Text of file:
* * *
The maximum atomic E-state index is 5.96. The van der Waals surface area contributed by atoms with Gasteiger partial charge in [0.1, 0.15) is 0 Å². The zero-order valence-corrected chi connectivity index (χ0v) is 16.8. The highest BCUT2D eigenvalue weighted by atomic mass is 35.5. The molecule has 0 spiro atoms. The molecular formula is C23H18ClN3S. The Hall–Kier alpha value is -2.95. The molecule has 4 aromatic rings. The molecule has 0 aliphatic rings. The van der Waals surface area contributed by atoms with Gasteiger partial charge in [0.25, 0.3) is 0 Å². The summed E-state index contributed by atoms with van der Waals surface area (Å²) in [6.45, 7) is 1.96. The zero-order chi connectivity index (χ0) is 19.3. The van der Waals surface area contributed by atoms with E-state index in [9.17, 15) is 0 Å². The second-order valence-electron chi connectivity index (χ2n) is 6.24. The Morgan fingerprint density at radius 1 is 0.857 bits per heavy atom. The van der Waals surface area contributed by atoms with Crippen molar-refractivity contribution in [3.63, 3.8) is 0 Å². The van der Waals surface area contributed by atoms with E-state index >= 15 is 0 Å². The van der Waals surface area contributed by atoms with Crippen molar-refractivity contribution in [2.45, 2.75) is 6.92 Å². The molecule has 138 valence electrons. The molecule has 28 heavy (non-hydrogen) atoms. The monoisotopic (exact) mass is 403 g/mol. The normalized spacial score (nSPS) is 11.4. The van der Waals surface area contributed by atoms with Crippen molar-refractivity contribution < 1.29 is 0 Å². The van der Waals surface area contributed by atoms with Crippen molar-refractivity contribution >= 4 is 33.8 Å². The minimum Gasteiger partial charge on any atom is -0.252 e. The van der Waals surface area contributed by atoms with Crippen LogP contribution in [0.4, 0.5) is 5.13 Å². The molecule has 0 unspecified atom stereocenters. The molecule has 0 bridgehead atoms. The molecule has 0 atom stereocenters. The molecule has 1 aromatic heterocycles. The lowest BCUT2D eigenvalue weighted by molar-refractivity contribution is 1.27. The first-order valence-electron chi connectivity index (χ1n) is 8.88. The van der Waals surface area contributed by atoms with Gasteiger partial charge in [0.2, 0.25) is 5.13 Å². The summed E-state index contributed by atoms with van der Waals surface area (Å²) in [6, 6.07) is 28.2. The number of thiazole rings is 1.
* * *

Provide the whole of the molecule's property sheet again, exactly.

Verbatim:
The maximum atomic E-state index is 5.96. The van der Waals surface area contributed by atoms with Gasteiger partial charge in [0.1, 0.15) is 0 Å². The zero-order valence-corrected chi connectivity index (χ0v) is 16.8. The highest BCUT2D eigenvalue weighted by atomic mass is 35.5. The molecule has 0 spiro atoms. The molecular formula is C23H18ClN3S. The Hall–Kier alpha value is -2.95. The molecule has 4 aromatic rings. The molecule has 0 aliphatic rings. The van der Waals surface area contributed by atoms with Gasteiger partial charge in [0.25, 0.3) is 0 Å². The summed E-state index contributed by atoms with van der Waals surface area (Å²) in [6.45, 7) is 1.96. The zero-order chi connectivity index (χ0) is 19.3. The van der Waals surface area contributed by atoms with E-state index in [9.17, 15) is 0 Å². The second-order valence-electron chi connectivity index (χ2n) is 6.24. The Morgan fingerprint density at radius 1 is 0.857 bits per heavy atom. The van der Waals surface area contributed by atoms with Crippen molar-refractivity contribution in [3.63, 3.8) is 0 Å². The van der Waals surface area contributed by atoms with E-state index >= 15 is 0 Å². The van der Waals surface area contributed by atoms with Crippen molar-refractivity contribution in [2.45, 2.75) is 6.92 Å². The molecule has 138 valence electrons. The molecule has 28 heavy (non-hydrogen) atoms. The monoisotopic (exact) mass is 403 g/mol. The normalized spacial score (nSPS) is 11.4. The van der Waals surface area contributed by atoms with Crippen molar-refractivity contribution < 1.29 is 0 Å². The van der Waals surface area contributed by atoms with Crippen molar-refractivity contribution >= 4 is 33.8 Å². The minimum Gasteiger partial charge on any atom is -0.252 e. The van der Waals surface area contributed by atoms with Crippen LogP contribution in [0.4, 0.5) is 5.13 Å². The molecule has 0 unspecified atom stereocenters. The molecule has 0 bridgehead atoms. The molecule has 0 atom stereocenters. The molecule has 1 aromatic heterocycles. The lowest BCUT2D eigenvalue weighted by molar-refractivity contribution is 1.27. The first-order valence-electron chi connectivity index (χ1n) is 8.88. The van der Waals surface area contributed by atoms with Gasteiger partial charge in [0.2, 0.25) is 5.13 Å². The summed E-state index contributed by atoms with van der Waals surface area (Å²) in [6, 6.07) is 28.2. The number of thiazole rings is 1.